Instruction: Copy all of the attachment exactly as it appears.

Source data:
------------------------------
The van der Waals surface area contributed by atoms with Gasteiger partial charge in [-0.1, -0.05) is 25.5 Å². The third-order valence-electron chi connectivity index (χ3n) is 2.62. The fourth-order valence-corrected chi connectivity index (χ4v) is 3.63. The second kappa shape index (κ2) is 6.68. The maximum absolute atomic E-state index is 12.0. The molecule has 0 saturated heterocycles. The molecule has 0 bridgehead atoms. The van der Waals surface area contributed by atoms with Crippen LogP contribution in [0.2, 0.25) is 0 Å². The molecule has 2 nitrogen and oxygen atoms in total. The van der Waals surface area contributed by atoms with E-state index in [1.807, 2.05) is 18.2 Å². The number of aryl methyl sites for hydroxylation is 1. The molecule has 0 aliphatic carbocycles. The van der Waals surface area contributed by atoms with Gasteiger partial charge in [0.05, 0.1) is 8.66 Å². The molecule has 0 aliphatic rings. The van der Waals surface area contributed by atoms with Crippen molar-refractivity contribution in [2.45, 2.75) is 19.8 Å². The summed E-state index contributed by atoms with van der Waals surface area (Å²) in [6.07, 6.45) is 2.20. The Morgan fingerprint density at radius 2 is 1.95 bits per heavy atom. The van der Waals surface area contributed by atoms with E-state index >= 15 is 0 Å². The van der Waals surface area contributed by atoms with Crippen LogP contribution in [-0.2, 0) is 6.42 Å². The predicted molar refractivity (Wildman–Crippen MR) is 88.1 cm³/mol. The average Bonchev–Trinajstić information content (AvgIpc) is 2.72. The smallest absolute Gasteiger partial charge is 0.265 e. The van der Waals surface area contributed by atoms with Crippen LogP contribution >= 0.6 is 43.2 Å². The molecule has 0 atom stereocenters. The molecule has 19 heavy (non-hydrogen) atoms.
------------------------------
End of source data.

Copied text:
The van der Waals surface area contributed by atoms with Gasteiger partial charge in [-0.1, -0.05) is 25.5 Å². The third-order valence-electron chi connectivity index (χ3n) is 2.62. The fourth-order valence-corrected chi connectivity index (χ4v) is 3.63. The second kappa shape index (κ2) is 6.68. The maximum absolute atomic E-state index is 12.0. The molecule has 0 saturated heterocycles. The molecule has 0 bridgehead atoms. The van der Waals surface area contributed by atoms with Crippen LogP contribution in [0.2, 0.25) is 0 Å². The molecule has 2 nitrogen and oxygen atoms in total. The van der Waals surface area contributed by atoms with E-state index in [1.807, 2.05) is 18.2 Å². The number of aryl methyl sites for hydroxylation is 1. The molecule has 0 aliphatic carbocycles. The van der Waals surface area contributed by atoms with Gasteiger partial charge in [0.05, 0.1) is 8.66 Å². The molecule has 0 aliphatic rings. The van der Waals surface area contributed by atoms with Crippen molar-refractivity contribution in [2.45, 2.75) is 19.8 Å². The summed E-state index contributed by atoms with van der Waals surface area (Å²) in [6.07, 6.45) is 2.20. The Morgan fingerprint density at radius 2 is 1.95 bits per heavy atom. The van der Waals surface area contributed by atoms with E-state index >= 15 is 0 Å². The van der Waals surface area contributed by atoms with Crippen LogP contribution in [-0.2, 0) is 6.42 Å². The predicted molar refractivity (Wildman–Crippen MR) is 88.1 cm³/mol. The average Bonchev–Trinajstić information content (AvgIpc) is 2.72. The smallest absolute Gasteiger partial charge is 0.265 e. The van der Waals surface area contributed by atoms with Crippen LogP contribution >= 0.6 is 43.2 Å². The molecule has 0 atom stereocenters. The molecule has 19 heavy (non-hydrogen) atoms.